How to Build an Outdoor Kitchen
If you've got some basic skills and a couple of handy friends, you too can build a grill island like this one. Here's the lowdown
Kitchens are the undisputed heart of the home, where everyone gathers, mingles, and lingers during parties. But to achieve that kind of appeal outside means expanding your outdoor living space. To draw a crowd—and keep them entertained—requires a bit more than plopping down a table and a few plastic chairs.
With an outdoor kitchen you can prepare meals and be around your guests with minimal time spent running back inside for plates, beverages, or tongs. Although you could spend tens of thousands of dollars for a custom outdoor kitchen, a basic island is an efficient design that leaves out the complexity of curves and angles. Not only that, with an island guests can relax on one side while you're cooking on the other, so you feel as though you're part of the gathering.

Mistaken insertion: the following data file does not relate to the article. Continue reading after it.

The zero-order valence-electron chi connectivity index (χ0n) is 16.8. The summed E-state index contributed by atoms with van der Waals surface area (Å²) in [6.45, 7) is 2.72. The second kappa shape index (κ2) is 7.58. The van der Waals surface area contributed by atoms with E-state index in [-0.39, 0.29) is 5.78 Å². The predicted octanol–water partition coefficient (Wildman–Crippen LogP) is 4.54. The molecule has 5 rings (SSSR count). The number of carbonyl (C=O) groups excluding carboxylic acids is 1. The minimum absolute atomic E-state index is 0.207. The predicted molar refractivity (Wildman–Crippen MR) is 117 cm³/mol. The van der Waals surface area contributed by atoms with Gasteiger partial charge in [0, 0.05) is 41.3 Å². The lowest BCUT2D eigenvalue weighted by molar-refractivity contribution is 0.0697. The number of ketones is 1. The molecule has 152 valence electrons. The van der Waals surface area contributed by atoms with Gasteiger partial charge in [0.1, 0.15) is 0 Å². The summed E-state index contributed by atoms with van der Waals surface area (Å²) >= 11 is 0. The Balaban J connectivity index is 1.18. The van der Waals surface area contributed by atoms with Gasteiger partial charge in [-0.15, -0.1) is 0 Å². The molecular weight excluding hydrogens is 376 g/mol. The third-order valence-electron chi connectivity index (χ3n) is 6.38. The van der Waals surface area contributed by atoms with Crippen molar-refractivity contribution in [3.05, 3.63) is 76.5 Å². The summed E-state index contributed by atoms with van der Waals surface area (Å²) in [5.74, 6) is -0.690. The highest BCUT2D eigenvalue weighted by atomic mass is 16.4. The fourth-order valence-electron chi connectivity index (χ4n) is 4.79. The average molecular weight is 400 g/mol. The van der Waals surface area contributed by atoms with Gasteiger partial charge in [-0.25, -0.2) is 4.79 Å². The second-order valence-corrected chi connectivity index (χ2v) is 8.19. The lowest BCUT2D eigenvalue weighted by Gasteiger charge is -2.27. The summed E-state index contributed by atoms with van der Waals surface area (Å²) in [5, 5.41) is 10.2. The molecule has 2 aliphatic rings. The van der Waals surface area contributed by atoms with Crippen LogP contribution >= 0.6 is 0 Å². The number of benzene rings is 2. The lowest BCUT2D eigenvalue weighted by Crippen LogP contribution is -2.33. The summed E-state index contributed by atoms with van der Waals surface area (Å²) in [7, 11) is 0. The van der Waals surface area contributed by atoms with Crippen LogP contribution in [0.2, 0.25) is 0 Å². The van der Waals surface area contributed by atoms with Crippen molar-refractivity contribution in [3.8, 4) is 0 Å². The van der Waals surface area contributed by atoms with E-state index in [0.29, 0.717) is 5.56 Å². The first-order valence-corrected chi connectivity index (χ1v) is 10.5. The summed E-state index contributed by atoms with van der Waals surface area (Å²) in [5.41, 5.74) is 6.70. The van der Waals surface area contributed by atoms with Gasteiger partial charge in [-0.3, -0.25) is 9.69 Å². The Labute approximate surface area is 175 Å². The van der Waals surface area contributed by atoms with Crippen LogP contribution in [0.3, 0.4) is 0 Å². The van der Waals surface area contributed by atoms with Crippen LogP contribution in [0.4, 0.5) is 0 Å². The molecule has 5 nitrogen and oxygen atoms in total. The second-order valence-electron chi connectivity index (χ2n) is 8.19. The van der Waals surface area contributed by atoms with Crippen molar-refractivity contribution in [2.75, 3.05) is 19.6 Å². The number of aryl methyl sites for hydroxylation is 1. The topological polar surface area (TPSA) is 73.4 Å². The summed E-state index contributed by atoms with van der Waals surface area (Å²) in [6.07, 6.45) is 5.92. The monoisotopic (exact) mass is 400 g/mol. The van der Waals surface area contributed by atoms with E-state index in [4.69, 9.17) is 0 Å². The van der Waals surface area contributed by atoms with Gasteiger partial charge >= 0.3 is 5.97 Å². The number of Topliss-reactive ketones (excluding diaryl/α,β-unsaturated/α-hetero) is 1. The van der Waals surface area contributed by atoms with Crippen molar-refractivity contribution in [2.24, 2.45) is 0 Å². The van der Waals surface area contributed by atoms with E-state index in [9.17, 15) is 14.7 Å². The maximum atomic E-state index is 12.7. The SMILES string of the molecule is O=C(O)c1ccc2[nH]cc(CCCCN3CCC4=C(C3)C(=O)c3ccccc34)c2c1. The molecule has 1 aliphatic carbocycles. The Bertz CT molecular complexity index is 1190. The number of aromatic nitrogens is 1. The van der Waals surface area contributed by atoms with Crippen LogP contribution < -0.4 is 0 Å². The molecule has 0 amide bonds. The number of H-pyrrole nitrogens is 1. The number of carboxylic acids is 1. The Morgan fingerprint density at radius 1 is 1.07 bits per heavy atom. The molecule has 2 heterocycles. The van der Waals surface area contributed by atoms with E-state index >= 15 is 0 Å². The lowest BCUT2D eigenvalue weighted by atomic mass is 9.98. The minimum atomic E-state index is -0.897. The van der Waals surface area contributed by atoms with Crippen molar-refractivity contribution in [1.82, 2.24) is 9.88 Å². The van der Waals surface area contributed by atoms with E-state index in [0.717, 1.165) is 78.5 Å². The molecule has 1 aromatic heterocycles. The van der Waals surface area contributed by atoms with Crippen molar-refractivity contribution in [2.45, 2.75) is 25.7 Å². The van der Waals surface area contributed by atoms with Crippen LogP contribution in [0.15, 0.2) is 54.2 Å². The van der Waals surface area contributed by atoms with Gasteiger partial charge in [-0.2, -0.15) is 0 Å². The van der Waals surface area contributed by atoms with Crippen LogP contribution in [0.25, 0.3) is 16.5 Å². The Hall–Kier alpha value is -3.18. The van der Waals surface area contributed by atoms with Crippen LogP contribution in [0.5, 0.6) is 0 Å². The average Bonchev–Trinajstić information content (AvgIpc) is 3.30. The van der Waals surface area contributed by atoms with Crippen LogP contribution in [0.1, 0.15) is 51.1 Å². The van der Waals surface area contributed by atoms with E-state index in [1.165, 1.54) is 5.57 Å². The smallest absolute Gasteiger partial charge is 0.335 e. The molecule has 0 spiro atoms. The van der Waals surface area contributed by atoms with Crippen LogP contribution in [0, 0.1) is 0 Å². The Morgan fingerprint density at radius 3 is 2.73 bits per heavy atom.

Since durability is such a critical issue for an outdoor kitchen, stone veneer is a low-maintenance option that won't need painting or sealing. Real stone is heavy, expensive, and requires the experience of a mason. Cementitious cultured stone, such as the type used in this project from Landmark Stone, is easier to work with because it's lighter, cuts faster, and lasts just as long as the real thing—all while looking as natural as real stone.
Follow along as This Old House senior technical editor Mark Powers builds a simple frame, covers it in faux stone, and then nestles a gas grill in the center to get the party started.